2018 ‘State of Tobacco Control’ report finds Tennessee lawmakers must still do more to
reduce tobacco use by repealing preemption to enable communities to pass local
ordinances designed to protect the public from secondhand smoke, ensure all Americans
benefit from progress
2018 “State of Tobacco Control” shows Tennessee earned mixed grades on its tobacco policies. The 16th annual report grades states and the federal government on policies proven to prevent and reduce tobacco use, and finds that while Tennessee has taken significant steps to reduce tobacco use, elected officials must do more to save lives and ensure all Tennessee residents benefit.
“Nationwide, smoking rates have continued to decline to historically low levels, yet tobacco use remains the nation’s leading cause of preventable death and disease killing over 480,000 Americans each year,” said American Lung Association Director of Advocacy, Heather Wehrheim. “Tobacco use is a serious addiction, and the fact that 26.8 percent of Tennessee residents are current smokers highlights how much work remains to be done in our communities to prevent and reduce tobacco use.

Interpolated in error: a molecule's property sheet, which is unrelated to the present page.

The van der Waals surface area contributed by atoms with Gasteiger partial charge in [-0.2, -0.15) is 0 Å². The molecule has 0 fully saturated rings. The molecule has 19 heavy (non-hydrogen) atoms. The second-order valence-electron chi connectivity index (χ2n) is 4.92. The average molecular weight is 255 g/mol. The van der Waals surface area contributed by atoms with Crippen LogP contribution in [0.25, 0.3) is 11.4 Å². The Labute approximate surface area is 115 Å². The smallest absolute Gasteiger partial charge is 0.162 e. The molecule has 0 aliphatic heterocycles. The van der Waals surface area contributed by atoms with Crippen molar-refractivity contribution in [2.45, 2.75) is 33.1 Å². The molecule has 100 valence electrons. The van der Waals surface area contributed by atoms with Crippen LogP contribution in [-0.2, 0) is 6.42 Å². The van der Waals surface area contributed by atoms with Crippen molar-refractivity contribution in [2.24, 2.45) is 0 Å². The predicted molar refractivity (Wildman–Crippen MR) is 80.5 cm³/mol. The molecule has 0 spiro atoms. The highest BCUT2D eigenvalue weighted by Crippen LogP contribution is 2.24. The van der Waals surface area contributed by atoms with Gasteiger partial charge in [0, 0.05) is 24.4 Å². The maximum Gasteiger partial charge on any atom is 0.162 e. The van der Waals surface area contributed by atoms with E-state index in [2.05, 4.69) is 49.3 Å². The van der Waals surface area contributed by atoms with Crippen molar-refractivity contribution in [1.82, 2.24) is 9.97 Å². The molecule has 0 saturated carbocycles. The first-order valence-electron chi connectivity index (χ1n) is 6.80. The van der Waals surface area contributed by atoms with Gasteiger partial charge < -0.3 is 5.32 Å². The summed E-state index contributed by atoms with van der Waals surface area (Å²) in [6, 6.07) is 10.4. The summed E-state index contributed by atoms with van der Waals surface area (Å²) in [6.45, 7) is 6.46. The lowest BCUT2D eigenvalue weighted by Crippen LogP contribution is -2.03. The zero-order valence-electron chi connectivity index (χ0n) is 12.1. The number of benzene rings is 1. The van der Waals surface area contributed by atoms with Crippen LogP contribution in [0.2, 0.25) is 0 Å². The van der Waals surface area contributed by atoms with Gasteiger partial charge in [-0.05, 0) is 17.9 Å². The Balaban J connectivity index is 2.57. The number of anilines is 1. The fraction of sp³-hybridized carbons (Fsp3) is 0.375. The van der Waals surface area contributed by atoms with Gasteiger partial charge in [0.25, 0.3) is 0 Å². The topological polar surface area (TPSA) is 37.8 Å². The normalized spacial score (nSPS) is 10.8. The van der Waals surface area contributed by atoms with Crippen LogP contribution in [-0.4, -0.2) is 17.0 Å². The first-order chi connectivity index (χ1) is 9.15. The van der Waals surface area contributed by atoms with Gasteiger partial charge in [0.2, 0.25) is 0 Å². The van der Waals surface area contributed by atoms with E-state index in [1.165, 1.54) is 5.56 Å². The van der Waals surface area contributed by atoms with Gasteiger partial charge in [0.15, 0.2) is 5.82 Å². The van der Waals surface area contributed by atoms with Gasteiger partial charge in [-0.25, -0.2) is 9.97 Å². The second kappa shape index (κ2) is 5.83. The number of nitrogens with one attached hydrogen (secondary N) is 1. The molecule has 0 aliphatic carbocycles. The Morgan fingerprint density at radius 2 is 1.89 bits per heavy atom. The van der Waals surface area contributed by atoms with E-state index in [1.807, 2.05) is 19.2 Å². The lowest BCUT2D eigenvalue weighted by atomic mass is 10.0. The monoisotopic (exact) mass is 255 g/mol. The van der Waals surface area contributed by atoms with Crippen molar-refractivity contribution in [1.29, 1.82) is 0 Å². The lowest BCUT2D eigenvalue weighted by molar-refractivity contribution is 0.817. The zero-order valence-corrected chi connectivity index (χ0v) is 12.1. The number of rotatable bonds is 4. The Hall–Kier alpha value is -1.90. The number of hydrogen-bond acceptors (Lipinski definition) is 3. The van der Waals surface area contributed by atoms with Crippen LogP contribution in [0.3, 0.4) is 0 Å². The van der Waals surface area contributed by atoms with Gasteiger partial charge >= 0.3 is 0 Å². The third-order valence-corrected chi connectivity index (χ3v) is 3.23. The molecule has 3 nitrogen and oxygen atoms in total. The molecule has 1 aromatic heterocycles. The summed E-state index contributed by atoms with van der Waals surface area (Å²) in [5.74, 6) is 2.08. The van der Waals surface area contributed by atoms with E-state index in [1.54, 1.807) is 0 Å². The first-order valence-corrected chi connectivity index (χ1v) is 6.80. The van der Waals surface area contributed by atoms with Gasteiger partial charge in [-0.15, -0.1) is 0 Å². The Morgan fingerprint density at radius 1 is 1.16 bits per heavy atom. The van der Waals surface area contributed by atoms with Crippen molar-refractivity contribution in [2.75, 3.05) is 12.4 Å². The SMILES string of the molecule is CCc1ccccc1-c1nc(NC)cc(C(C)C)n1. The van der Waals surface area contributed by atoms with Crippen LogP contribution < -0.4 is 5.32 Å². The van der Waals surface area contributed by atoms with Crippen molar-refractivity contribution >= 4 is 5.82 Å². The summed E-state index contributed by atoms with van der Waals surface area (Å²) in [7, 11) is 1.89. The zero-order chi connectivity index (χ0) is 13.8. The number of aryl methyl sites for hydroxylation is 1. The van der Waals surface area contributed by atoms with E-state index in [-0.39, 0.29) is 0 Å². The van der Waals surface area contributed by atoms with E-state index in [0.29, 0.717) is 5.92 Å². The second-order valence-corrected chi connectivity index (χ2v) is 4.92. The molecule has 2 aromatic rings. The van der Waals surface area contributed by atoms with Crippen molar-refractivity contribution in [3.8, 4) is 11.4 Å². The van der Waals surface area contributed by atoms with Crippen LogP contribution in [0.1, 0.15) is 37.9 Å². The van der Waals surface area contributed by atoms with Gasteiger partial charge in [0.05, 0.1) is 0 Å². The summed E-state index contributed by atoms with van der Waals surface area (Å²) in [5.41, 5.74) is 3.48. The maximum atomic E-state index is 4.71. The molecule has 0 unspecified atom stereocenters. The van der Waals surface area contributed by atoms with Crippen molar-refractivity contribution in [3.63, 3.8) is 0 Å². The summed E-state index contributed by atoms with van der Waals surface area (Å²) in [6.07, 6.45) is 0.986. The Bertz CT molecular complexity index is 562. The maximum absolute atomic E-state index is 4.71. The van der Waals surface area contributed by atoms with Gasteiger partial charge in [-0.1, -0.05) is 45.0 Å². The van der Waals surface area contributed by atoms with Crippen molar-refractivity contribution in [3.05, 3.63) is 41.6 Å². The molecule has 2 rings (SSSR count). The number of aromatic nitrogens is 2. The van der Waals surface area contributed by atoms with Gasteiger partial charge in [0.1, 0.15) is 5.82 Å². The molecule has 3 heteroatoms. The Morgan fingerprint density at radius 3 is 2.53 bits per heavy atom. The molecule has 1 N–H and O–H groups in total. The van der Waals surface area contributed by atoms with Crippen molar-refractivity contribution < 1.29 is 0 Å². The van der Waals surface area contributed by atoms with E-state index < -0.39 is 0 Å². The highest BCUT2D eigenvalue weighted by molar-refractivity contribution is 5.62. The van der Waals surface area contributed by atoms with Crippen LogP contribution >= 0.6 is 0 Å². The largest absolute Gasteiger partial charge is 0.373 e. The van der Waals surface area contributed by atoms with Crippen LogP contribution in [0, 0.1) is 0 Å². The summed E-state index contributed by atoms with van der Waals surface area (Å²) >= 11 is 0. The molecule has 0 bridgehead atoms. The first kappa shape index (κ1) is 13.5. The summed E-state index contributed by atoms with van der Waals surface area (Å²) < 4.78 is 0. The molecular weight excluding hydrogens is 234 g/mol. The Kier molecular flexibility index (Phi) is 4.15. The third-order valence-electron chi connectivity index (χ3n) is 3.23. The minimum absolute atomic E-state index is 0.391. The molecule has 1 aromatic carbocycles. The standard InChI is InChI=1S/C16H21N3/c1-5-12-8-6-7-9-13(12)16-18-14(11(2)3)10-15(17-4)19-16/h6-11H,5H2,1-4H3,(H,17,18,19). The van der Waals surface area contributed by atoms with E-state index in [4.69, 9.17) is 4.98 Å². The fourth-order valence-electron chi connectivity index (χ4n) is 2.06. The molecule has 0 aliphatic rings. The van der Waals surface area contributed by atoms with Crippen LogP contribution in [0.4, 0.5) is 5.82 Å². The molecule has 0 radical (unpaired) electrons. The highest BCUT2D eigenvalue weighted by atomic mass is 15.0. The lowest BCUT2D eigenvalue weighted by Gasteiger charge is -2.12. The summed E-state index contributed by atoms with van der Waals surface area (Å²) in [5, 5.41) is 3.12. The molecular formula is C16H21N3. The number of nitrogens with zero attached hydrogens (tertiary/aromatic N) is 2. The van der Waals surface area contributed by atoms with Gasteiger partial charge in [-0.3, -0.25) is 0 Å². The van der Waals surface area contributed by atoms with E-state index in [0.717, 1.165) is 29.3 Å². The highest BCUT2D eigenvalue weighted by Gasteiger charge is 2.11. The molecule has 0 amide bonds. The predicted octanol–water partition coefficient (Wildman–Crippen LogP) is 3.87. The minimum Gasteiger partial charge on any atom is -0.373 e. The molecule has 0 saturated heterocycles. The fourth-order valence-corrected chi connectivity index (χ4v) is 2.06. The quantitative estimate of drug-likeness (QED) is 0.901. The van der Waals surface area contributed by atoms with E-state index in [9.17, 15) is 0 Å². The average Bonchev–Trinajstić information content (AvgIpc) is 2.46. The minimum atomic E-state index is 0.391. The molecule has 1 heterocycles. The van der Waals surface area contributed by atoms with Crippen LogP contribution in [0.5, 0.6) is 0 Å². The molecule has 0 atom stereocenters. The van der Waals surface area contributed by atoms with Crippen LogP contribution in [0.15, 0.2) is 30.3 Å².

This year’s “State of Tobacco Control” finds Tennessee’s mixed grades show that progress can be made, although more still must be done by Governor Haslam and the state legislature to enact proven policies that will reduce tobacco use and secondhand smoke and save lives.
- Funding for State Tobacco Prevention Programs – Grade F
- Strength of Smokefree Workplace Laws – Grade C
- Level of State Tobacco Taxes – Grade F
- Coverage and Access to Services to Quit Tobacco – Grade F
- Minimum Age of Sale for Tobacco Products to 21 – Grade F
The American Lung Association Tennessee calls on Tennessee policymakers to act on repealing preemption related to smoke free public places and making sure all cessation treatments are covered under Medicaid and private insurance without barriers.
Sadly, the report also details that as a result of decades of targeted marketing by the tobacco industry, too many Americans haven’t seen the benefits of reduced smoking rates, and Tennessee and the federal government could do more to ensure all Americans benefit from tobacco control efforts.